“The establishment of the largest empire in antiquity, one of the most benevolent of any in world history, if any empire is good, is associated with the Persians,” historian Touraj Daryaee explains. Though the precise veracity of the Cyrus story can be disputed, to understand Iranian national identity, the reception and transmission of his legacy in the nation’s psyche is more instructive than its historicity. That the nation’s founding father chose to present himself as an enlightened imperialist, in contrast to monarchs of his epoch who boasted of bondage and carnage, is telling.
When Babylon fell to the Persians, Cyrus proclaimed his policy of respecting local customs on what has come to be known as the Cyrus Cylinder. Cyrus freed foreign captives and restored temples of their respective gods, as opposed to the god of the victor. In doing so, he fashioned the first polity based on tolerance. For the following two hundred years of the Achaemenid empire, successive rulers upheld their founder’s laissez-faire approach, creating the period called “Pax Persica,” or Persian Peace.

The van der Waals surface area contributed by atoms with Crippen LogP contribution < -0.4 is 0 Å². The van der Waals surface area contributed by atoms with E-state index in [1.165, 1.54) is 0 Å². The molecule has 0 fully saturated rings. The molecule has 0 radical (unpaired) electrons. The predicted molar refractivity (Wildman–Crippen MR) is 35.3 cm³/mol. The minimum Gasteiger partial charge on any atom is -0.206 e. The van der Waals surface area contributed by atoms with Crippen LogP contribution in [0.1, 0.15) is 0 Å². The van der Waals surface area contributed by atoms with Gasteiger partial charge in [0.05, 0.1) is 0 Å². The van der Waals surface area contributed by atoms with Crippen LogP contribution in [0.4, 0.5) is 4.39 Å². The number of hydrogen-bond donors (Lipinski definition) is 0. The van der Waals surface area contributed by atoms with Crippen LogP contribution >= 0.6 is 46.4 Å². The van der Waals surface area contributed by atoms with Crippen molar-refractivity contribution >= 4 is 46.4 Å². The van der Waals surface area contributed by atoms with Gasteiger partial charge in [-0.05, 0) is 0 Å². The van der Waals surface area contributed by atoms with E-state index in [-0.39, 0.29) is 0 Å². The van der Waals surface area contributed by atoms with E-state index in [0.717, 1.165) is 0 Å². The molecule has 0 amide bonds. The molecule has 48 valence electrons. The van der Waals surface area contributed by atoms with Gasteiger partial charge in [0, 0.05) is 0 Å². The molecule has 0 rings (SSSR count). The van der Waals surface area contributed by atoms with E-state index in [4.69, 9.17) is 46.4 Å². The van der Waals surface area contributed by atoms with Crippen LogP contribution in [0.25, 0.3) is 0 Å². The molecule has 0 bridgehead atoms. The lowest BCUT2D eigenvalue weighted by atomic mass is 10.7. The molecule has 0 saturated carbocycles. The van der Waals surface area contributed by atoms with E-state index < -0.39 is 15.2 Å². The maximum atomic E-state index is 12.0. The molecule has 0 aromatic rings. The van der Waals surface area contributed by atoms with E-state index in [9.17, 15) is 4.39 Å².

Among these captives were the Jewish people. Mr. Zarif noted last year, citing “the Torah,” that a “Persian king saved Jews from captivity in Babylon” who, in the Hebrew Bible, “is only foreigner referred to as MESSIAH.” Tehran’s top diplomat neglected to mention, however, that Cyrus is referred to as God’s anointed, or messiah, because as the Book of Ezra recalls, Cyrus is chosen to deliver the Jews and “build Him [God] a House in Jerusalem, which is in Judea.” In addition to the Bible, other sources, such as first-century historian Flavius Josephus, detail the political and monetary support Cyrus provided to repatriate Jews in the land of Israel. Evoking this history, President Harry Truman declared “I am Cyrus,” due to his role in helping create the modern Jewish state of Israel. Similarly, Prime Minister Benjamin Netanyahu compared President Trump to Cyrus for moving the U.S. embassy to Jerusalem.